Zhan P, Liu W. The changing face of dermatophytic infections worldwide. Mycopathologia 2017; 182:77-86.
de Hoog GS, Dukik K, Monod M, Packeu A, Stubbe D, Hendrickx M, et al.
Toward a novel multilocus phylogenetic taxonomy for the dermatophytes. Mycopathologia 2017; 182:5-31.
Moallaei H, Zaini F, Pihet M, Mahmoudi M, Hashemi J. Isolation of keratinophilic fungi from soil samples of forests and farm yards. Iran J Public Health 2006; 35:62-9.
Uddin Khan S, Atanasova KR, Krueger WS, Ramirez A, Gray GC. Epidemiology, geographical distribution, and economic consequences of swine zoonoses: A narrative review. Emerg Microbes Infect 2013; 2:e92.
Rizwana H, Abdulaziz Al Hazzani A, Siddiqui I. Prevalence of dermatophytes and other keratinophilic fungi from soils of public parks and playgrounds of Riyadh, Saudi Arabia. J Anim Plant Sci 2012; 22:948-53.
Mochizuki T, Takeda K, Anzawa K. Molecular markers useful for epidemiology of dermatophytoses. J Dermatol 2015; 42:232-5.
Lindsley MD, Hurst SF, Iqbal NJ, Morrison CJ. Rapid identification of dimorphic and yeast-like fungal pathogens using specific DNA probes. J Clin Microbiol 2001; 39:3505-11.
Alexander BD, Pfaller MA. Contemporary tools for the diagnosis and management of invasive mycoses. Clin Infect Dis 2006; 43 Suppl 1:S15-27.
Zarei Mahmoudabadi A, Zarrin M. Isolation of dermatophytes and related keratinophilic fungi from the two public parks in Ahvaz. Jundishapur J Microbiol 2008; 1:20-3.
Ziaee A, Zia M, Bayat M, Hashemi J. Identification of Mucorales
isolates from soil using morphological and molecular methods. Curr Med Mycol 2016; 2:13-9.
Fridkin SK, Jarvis WR. Epidemiology of nosocomial fungal infections. Clin Microbiol Rev 1996; 9:499-511.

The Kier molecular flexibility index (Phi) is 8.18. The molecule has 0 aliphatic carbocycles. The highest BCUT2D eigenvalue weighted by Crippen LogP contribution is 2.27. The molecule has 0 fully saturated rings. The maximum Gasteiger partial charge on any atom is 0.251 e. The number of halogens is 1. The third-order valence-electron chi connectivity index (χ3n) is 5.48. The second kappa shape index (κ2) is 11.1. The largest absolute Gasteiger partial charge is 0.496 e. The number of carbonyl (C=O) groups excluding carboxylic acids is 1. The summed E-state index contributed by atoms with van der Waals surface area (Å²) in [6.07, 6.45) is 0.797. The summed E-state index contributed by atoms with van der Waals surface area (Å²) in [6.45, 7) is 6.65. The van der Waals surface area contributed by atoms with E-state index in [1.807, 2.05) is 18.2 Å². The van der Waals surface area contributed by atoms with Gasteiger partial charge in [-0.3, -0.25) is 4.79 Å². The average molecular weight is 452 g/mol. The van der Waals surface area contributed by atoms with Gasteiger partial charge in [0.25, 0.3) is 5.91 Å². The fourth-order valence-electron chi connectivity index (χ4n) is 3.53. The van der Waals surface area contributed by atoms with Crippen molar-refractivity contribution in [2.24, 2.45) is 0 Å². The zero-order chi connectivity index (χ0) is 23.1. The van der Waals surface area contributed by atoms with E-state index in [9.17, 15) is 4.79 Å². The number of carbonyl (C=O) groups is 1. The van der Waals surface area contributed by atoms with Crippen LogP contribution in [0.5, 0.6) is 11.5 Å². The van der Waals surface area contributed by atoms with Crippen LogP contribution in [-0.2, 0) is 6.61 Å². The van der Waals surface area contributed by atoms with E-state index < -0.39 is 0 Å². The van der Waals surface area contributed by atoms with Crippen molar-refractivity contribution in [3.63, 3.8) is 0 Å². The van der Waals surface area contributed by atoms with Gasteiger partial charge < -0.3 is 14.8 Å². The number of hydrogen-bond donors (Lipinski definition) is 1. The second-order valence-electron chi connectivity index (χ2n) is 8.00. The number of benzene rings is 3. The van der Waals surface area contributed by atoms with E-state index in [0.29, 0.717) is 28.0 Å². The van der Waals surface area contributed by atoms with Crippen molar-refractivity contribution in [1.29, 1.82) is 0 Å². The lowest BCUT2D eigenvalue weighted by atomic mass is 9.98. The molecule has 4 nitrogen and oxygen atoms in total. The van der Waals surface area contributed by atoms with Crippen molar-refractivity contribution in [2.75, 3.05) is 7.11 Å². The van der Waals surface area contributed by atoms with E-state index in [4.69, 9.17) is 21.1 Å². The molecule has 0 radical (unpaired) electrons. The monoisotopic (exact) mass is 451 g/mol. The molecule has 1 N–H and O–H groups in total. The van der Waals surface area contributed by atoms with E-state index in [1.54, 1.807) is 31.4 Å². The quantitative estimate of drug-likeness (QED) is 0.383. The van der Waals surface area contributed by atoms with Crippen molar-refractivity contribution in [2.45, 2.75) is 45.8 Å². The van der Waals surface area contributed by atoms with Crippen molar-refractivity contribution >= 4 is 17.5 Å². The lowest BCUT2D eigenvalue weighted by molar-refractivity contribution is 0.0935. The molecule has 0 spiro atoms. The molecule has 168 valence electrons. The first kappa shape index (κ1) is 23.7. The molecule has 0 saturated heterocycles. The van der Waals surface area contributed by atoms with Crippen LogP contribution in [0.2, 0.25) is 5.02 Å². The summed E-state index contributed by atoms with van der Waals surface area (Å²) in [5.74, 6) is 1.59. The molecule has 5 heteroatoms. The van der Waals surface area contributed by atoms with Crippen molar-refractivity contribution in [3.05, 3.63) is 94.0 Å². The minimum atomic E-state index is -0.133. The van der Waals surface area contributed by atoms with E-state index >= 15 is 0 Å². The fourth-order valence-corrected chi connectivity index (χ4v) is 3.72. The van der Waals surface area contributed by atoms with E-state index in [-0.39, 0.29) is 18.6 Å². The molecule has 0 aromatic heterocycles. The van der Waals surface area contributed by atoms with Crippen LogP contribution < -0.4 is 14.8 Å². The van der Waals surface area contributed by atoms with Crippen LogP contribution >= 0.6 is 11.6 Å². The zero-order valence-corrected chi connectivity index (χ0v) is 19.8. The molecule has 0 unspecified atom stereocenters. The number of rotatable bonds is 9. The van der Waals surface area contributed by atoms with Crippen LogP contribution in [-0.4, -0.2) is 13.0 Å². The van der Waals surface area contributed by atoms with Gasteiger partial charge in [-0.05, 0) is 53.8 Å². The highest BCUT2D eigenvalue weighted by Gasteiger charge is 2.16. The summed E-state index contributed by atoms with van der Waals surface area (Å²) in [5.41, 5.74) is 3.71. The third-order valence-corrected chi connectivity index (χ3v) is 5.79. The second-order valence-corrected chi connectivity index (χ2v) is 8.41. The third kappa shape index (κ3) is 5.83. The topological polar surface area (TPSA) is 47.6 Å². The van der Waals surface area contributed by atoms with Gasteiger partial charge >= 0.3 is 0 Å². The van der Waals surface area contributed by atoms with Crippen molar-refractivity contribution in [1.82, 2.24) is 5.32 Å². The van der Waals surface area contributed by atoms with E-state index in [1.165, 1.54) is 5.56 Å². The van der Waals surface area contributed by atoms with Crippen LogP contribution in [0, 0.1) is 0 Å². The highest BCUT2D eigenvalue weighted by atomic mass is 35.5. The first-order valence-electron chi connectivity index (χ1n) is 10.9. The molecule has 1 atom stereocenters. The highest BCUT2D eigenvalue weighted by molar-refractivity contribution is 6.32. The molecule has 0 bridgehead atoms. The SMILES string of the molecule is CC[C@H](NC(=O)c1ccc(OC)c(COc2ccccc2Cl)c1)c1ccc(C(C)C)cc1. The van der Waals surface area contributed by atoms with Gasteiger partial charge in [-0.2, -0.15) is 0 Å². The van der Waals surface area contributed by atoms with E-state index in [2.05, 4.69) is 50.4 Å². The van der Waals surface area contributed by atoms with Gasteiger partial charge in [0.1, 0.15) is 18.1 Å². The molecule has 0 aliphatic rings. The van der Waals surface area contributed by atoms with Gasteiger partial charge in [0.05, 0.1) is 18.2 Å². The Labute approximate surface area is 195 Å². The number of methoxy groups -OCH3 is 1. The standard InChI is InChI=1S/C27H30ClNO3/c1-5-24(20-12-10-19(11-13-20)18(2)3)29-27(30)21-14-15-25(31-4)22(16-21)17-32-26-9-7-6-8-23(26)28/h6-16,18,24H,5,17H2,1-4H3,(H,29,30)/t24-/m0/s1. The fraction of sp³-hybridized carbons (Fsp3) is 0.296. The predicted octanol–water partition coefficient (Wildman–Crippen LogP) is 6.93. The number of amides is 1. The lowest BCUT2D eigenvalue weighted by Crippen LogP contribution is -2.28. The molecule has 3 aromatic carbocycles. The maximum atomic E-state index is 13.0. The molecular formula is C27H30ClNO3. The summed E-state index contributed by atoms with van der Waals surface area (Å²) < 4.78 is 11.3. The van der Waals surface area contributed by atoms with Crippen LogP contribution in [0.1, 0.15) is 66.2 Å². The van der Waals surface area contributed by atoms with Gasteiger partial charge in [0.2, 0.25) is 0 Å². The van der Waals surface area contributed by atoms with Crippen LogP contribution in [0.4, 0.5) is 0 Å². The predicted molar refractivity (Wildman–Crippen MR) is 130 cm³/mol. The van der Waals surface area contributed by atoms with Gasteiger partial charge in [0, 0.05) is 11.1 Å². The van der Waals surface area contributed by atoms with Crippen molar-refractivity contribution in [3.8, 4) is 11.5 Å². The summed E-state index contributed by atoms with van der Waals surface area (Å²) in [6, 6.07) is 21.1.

Pakshir K, Ghiasi MR, Zomorodian K, Gharavi AR. Isolation and molecular identification of keratinophilic fungi from public parks soil in Shiraz, Iran. Biomed Res Int 2013; 2013:619576.
Vanbreuseghem R. Technique biologique pour l'isolement des dermatophytes du sol. Ann Soc Belge Med Trop 1952; 32:173-8.
Lee, S.B. and Taylor, J.W. 1990. Isolation of DNA from fungal mycelia and single spores. Chapter 34. In: PCR Protocols: A Guide to Methods and Applications
(M. Innis, D. Gelfand, J. Sninsky and T. White, Eds.). Academic Press, Orlando, Florida.
Shadzi S, Chadeganipour M, Alimoradi M. Isolation of keratinophilic fungi from elementary schools and public parks in Isfahan, Iran. Mycoses 2002; 45:496-9.
Zhang YW, Chen W, Zeng G, Zou X, Wen T, Han Y, et al
. Two new chrysosporium (onygenaceae, onygenales) from China. Phytotaxa 2016; 270:210-6.
Paré JA, Sigler L, Hunter DB, Summerbell RC, Smith DA, Machin KL. Cutaneous mycoses in chameleons caused by the Chrysosporium
anamorph of Nannizziopsis vriesii
(Apinis) currah. J Zoo Wildl Med 1997; 28:443-53.
Rippon JW, Lee FC, McMillen S. Dermatophyte infection caused by Aphanoascus fulvescens
. Arch Dermatol 1970; 102:552-5.
Cano J, Guarro J. The genus Aphanoascus
. Mycol Res 1990; 94:355-77.
Peay KG, Kennedy PG, Talbot JM. Dimensions of biodiversity in the earth mycobiome. Nat Rev Microbiol 2016; 14:434-47.
Cruz-Martínez K, Rosling A, Zhang Y, Song M, Andersen GL, Banfield JF. Effect of rainfall-induced soil geochemistry dynamics on grassland soil microbial communities. Appl Environ Microbiol 2012; 78:7587-95.
Kumar R, Mishra R, Maurya S, Sahu HB. Isolation and identification of keratinophilic fungi from garbage waste soils of Jharkhand region of India. Eur J Exp Biol 2013; 3:600-4.
Deshmukh SK. Incidence of keratinophilic fungi from selected soils of Kerala state (India). Mycopathologia 2002; 156:177-81.
Khosravi AR, Mahmoudi M. Dermatophytes isolated from domestic animals in Iran. Mycoses 2003; 46:222-5.
[Table 1], [Table 2], [Table 3]